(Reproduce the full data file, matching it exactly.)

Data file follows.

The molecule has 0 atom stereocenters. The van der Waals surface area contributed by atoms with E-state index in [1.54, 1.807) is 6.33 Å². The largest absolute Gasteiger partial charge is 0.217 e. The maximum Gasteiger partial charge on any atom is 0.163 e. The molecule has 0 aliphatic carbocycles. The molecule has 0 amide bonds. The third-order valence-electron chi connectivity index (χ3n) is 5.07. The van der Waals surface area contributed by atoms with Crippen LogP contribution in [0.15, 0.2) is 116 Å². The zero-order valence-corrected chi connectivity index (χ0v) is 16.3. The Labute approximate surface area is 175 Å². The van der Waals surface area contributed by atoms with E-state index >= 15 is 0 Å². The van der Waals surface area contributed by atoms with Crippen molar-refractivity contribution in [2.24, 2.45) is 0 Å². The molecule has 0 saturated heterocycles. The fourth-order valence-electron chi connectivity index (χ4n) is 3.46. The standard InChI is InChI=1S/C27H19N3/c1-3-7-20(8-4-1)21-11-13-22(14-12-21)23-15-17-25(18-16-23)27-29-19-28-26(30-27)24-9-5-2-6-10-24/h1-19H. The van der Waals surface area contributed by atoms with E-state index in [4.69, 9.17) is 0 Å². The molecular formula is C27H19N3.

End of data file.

The molecule has 0 atom stereocenters. The van der Waals surface area contributed by atoms with E-state index in [1.54, 1.807) is 6.33 Å². The largest absolute Gasteiger partial charge is 0.217 e. The maximum Gasteiger partial charge on any atom is 0.163 e. The molecule has 0 aliphatic carbocycles. The molecule has 0 amide bonds. The third-order valence-electron chi connectivity index (χ3n) is 5.07. The van der Waals surface area contributed by atoms with Crippen LogP contribution in [0.15, 0.2) is 116 Å². The zero-order valence-corrected chi connectivity index (χ0v) is 16.3. The Labute approximate surface area is 175 Å². The van der Waals surface area contributed by atoms with E-state index >= 15 is 0 Å². The van der Waals surface area contributed by atoms with Crippen molar-refractivity contribution in [2.24, 2.45) is 0 Å². The molecule has 0 saturated heterocycles. The fourth-order valence-electron chi connectivity index (χ4n) is 3.46. The standard InChI is InChI=1S/C27H19N3/c1-3-7-20(8-4-1)21-11-13-22(14-12-21)23-15-17-25(18-16-23)27-29-19-28-26(30-27)24-9-5-2-6-10-24/h1-19H. The van der Waals surface area contributed by atoms with E-state index in [4.69, 9.17) is 0 Å². The molecular formula is C27H19N3.